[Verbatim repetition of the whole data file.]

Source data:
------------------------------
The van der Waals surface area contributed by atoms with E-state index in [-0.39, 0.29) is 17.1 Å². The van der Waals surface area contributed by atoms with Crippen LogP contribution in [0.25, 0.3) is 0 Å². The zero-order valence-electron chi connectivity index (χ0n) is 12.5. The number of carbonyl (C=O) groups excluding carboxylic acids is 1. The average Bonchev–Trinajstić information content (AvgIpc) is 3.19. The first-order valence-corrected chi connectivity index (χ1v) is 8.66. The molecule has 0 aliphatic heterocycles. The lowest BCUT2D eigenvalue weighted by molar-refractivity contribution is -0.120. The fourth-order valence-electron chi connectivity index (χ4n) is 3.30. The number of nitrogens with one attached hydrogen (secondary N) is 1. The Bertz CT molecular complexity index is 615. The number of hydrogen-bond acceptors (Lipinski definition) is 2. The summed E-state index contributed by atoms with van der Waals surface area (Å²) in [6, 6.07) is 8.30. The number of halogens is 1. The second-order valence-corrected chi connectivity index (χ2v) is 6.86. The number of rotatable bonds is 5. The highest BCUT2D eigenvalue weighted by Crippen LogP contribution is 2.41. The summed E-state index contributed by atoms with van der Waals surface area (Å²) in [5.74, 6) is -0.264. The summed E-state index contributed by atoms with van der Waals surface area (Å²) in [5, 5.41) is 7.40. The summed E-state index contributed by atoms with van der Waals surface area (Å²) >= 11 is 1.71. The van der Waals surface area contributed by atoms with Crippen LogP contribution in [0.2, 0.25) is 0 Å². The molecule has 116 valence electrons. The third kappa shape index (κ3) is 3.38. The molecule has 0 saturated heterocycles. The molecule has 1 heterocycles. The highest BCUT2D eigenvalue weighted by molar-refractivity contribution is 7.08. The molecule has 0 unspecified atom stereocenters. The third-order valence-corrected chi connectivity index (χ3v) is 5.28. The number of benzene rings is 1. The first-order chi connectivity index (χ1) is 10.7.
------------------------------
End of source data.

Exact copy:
The van der Waals surface area contributed by atoms with E-state index in [-0.39, 0.29) is 17.1 Å². The van der Waals surface area contributed by atoms with Crippen LogP contribution in [0.25, 0.3) is 0 Å². The zero-order valence-electron chi connectivity index (χ0n) is 12.5. The number of carbonyl (C=O) groups excluding carboxylic acids is 1. The average Bonchev–Trinajstić information content (AvgIpc) is 3.19. The first-order valence-corrected chi connectivity index (χ1v) is 8.66. The molecule has 0 aliphatic heterocycles. The lowest BCUT2D eigenvalue weighted by molar-refractivity contribution is -0.120. The fourth-order valence-electron chi connectivity index (χ4n) is 3.30. The number of nitrogens with one attached hydrogen (secondary N) is 1. The Bertz CT molecular complexity index is 615. The number of hydrogen-bond acceptors (Lipinski definition) is 2. The summed E-state index contributed by atoms with van der Waals surface area (Å²) in [6, 6.07) is 8.30. The number of halogens is 1. The second-order valence-corrected chi connectivity index (χ2v) is 6.86. The number of rotatable bonds is 5. The highest BCUT2D eigenvalue weighted by Crippen LogP contribution is 2.41. The summed E-state index contributed by atoms with van der Waals surface area (Å²) in [5.74, 6) is -0.264. The summed E-state index contributed by atoms with van der Waals surface area (Å²) in [5, 5.41) is 7.40. The summed E-state index contributed by atoms with van der Waals surface area (Å²) >= 11 is 1.71. The van der Waals surface area contributed by atoms with Crippen LogP contribution in [0.2, 0.25) is 0 Å². The molecule has 116 valence electrons. The third kappa shape index (κ3) is 3.38. The molecule has 0 saturated heterocycles. The molecule has 1 heterocycles. The highest BCUT2D eigenvalue weighted by molar-refractivity contribution is 7.08. The molecule has 0 unspecified atom stereocenters. The third-order valence-corrected chi connectivity index (χ3v) is 5.28. The number of benzene rings is 1. The first-order chi connectivity index (χ1) is 10.7.